wealth, its mix of ethnic and religious groups and, in particular, the
regional dynamics presented far more complex challenges than those in
Afghanistan, he said.

During the rule of his father, King Hussein, Jordan sat out the 1991 war
with Iraq to liberate Kuwait, in large part because of pressure from its
own population. But in the mid-1990s, King Hussein lashed out at Baghdad
and allowed Iraqi dissidents to be based in the Jordanian capital,

Jordan is now home to about 250,000 Iraqi refugees, Abdullah said.

Jordan, which is trying to open up both politically and economically to
provide a new model for the region, remains dependent on Iraq for
discounted oil. Being cut off would cost Amman about $500 million a
year, according to Jordan's foreign minister.

In his wide-ranging comments, Abdullah struck a more optimistic note on
the Arab-Israeli conflict. Based on intense behind-the-scenes
discussions, he predicted that an Arab League summit next week would
give across-the-board support to the Saudi Arabian proposal to offer
Israel full recognition from the 22-member bloc in exchange for
withdrawal from territories it has occupied since the 1967 Middle East
War. The king said Ibrahim told him that even Iraq would not oppose the
Saudi effort.

But Abdullah said that any attempt by Israel to prevent Palestinian
Authority President Yasser Arafat from going to the summit in Beirut
would make it difficult for the Arab world "to do what's positive and

"There could be nothing worse for us moderates but that [Arafat] is
still held hostage in the West Bank when the moderates are really trying
to say that peace with Israel is in our strategic future," he said.

On Islamic extremism, Abdullah warned that the struggle to contain the
threat would take at least the next two decades.
The Sept. 11 attacks on the United States were a wake-up call in the
Islamic world about the scope of the problem, he said.

The major dangers ahead, he predicted, would come not from the Arab
world but from Asia, where Osama bin Laden has been promoting radical
and erroneous interpretations of Islam among people who do not speak the
language of the

"In the Middle East, the battle will be easier won because Arabic is the
first language. Where it will be much harder to do this is in Asia,
where the majority of Muslims don't speak Arabic as a first language and
the Osama bin Ladens have had a head start on us. That's where the heart
of the battle is," he said.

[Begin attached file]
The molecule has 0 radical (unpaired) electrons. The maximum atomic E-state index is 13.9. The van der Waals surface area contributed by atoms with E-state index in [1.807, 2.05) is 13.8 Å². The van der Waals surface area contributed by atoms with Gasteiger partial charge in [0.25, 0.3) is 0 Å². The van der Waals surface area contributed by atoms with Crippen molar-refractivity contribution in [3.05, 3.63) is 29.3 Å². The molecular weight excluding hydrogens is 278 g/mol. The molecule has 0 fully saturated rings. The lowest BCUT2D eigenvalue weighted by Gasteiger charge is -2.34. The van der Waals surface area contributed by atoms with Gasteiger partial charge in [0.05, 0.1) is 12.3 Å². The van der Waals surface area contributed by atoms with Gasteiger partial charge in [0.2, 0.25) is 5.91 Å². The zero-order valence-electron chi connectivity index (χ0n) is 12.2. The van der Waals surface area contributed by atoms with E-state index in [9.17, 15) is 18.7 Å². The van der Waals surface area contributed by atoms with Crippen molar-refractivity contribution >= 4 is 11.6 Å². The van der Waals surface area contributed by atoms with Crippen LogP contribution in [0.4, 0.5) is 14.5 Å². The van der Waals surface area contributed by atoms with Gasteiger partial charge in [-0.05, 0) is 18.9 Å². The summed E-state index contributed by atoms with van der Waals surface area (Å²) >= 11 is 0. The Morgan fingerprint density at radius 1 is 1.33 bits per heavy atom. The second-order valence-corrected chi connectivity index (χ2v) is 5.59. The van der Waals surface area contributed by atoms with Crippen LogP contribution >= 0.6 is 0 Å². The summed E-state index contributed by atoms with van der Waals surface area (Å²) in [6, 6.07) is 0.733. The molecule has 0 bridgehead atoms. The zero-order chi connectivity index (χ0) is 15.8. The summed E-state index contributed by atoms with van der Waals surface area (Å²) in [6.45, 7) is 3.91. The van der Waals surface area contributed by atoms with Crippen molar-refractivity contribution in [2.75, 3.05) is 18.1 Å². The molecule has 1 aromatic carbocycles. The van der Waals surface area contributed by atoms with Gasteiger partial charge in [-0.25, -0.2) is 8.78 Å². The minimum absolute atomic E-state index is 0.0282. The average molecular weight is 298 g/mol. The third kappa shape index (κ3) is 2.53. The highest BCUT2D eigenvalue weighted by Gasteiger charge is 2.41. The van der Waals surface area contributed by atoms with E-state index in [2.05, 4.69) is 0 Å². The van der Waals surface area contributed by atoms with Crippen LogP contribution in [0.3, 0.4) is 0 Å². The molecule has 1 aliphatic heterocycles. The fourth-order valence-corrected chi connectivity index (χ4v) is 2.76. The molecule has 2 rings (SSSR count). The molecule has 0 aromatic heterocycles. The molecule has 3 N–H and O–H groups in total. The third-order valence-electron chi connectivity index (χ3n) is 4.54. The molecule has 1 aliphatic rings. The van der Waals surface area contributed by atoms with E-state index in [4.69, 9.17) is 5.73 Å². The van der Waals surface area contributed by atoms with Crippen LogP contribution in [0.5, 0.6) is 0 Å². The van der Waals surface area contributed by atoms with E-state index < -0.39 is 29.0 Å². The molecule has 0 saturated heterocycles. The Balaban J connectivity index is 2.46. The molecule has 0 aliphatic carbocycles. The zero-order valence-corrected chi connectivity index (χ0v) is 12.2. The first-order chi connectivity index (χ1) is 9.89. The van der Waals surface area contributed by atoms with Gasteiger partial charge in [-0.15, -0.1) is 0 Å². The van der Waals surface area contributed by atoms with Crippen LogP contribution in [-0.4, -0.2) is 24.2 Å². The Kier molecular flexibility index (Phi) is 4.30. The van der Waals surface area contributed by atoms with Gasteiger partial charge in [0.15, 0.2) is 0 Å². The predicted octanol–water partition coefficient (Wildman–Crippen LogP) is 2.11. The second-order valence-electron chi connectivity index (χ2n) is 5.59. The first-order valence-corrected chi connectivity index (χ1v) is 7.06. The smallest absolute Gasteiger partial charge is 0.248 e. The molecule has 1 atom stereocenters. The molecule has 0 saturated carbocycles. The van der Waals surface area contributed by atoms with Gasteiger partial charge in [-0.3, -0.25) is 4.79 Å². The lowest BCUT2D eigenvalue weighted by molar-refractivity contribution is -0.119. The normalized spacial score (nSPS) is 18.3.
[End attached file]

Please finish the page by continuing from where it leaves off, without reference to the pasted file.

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+ ..... ROCK THE WARMONGERS ..... +
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Col. Walter E. Kurtz in "Apocalypse Now"

See & the Global Network Against Weapons & Nuclear
Power in Space

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"SPACE WAR LINKS" on U.S. military plans for world war, global control
or, in their words, "full spectrum dominance":

(1) U.S. Space Command's LONG RANGE PLAN:
(5) Report of the Commission to Assess United States National Security
Space Management and Organization
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Please help the Plowshares, Catholic Worker & anti-Trident movements &
similar peace-justice-faith-spirit groups.

The blessings of love, peace & justice from Kevin, 47; U.S. Navy veteran
(Vietnam evacuation-pull-out, 1975), former law school student &
newspaper reporter. Pacifist, cyber-info-warrior, gardener, stay-home
father-of-4, in Fla. (Tampa Bay) USA.

A prayer:
"Blessed are the nonviolent peacemakers. Lord, open and soften our
hearts, make us instruments of Your peace. Help us speak truth to power
yet love our enemies, to pray for those who persecute us, to forgive
those who've hurt us, to feed, clothe and house the poor and infirm. Oh
gentle, Merciful Jesus Christ, in Your Grace and Glory come quickly.
Come dear beloved Son of God, Lamb of God, Prince of Peace. Amen.

Gratitude to Daniel and Philip Berrigan (& Liz), and to  Thich Nhat
Hanh, plus the countless, nameless, faceless others. Prayers to Leonard

+ In honor & memory of St. Francis of Assisi, St. Therese of Lisieux
(the Little Flower), Mahatma Gandhi, Peter Maurin, Thomas Merton, Martin
Luther King Jr. & Dorothy Day. +

+ Deo Gratias +